For example, the factor of income played a huge role in the lack of vaccination in communities of color, mainly because it was not their main focus. Many individuals suffered financial hardships during these times, which in turn limited their ability to obtain the healthcare resources they needed.
In predominantly Latin-x communities, there is a history of hesitation regarding government-mandated vaccines, as many residents may be undocumented. This distrust and fear of government agencies among undocumented populations could have potentially led to these groups not getting vaccinated for COVID-19 out of fear of risk of deportation.
Community engagement has been proven to be effective in providing trustworthiness about public and health institutions, more specifically among communities of color.
Veronica Pereyra, a community engagement coordinator at West Side United, said community engagement was critical to gather data and engage in trustworthiness among the communities in the Sest and South Sides. She said that thanks to these efforts, they had 36,757 people engaged about the vaccine on the West Side alone, according to their reports.
In addition, the overall socioeconomic struggle that these communities faced to stay afloat financially, made it difficult for people of color to prioritize getting vaccinations.
These shared issues among communities of color regarding COVID-19 vaccination and general understanding of the virus led to the creation of many organizations and initiatives within Chicago such as the CEAL program and West Side United. These organizations and initiatives had one goal in mind during the pandemic: working and engaging with predominantly underserved black and brown communities in Chicago to close health disparities regarding COVID-19 vaccination and accessibility.
Dr. Molly Martin, principal investigator for the Chicagoland CEAL Program, Emphasized the lack of trust that these communities experienced.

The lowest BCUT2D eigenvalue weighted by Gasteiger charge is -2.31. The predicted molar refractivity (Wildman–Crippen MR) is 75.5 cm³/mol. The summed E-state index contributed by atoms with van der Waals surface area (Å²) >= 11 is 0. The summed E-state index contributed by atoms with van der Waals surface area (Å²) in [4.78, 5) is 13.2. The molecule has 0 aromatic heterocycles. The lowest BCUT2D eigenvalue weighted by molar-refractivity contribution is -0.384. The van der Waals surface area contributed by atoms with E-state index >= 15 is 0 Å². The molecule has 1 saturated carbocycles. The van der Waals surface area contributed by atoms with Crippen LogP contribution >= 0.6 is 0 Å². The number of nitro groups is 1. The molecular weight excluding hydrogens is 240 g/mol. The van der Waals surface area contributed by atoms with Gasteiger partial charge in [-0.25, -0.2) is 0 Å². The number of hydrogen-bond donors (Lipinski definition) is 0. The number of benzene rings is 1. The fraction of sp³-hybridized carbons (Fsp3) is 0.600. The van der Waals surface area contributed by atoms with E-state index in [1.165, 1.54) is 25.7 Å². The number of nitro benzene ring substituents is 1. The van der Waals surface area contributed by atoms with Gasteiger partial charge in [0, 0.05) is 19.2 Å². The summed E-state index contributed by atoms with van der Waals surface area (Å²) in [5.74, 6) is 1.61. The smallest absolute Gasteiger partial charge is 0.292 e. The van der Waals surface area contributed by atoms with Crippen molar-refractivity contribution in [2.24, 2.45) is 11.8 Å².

“One of the things that we were hearing about a lot is that from community organizations, that everyone’s trying to shove the vaccine down their throat, but they don’t have food,” she said, “They don’t have stable housing. They don’t have any decent transportation. They’re essential workers…and you’re like vaccine vaccine vaccine, but I need to feed my family today.”
Therefore, the lack of support that these communities of color have seen had a big impact on their hesitancy and priority to get the vaccine.
The lack of funding and prioritization for communities that make up the majority of the demographic in Chicago is alarming. Organizations and initiatives are advocating and helping close the gap regarding health disparities within these communities. However, it is important to acknowledge this ongoing issue that affects millions of people who direly need equal access to health resources.
Martin emphasized the fact that COVID-19 opens the eyes of many to the inequities within brown and Latino communities, because everyone is responsible, as we are all in this together.
“It’s the same stories. It’s always been, there’s just been more attention because finally, COVID forced everyone to acknowledge that there is a price to pay for these structural inequities, everybody pays that price,” she said. “Now, some people pay worse than others, right? But everybody has a stake in the game here.”
COVID-19 Disparity in Chicago by Josue Villalpando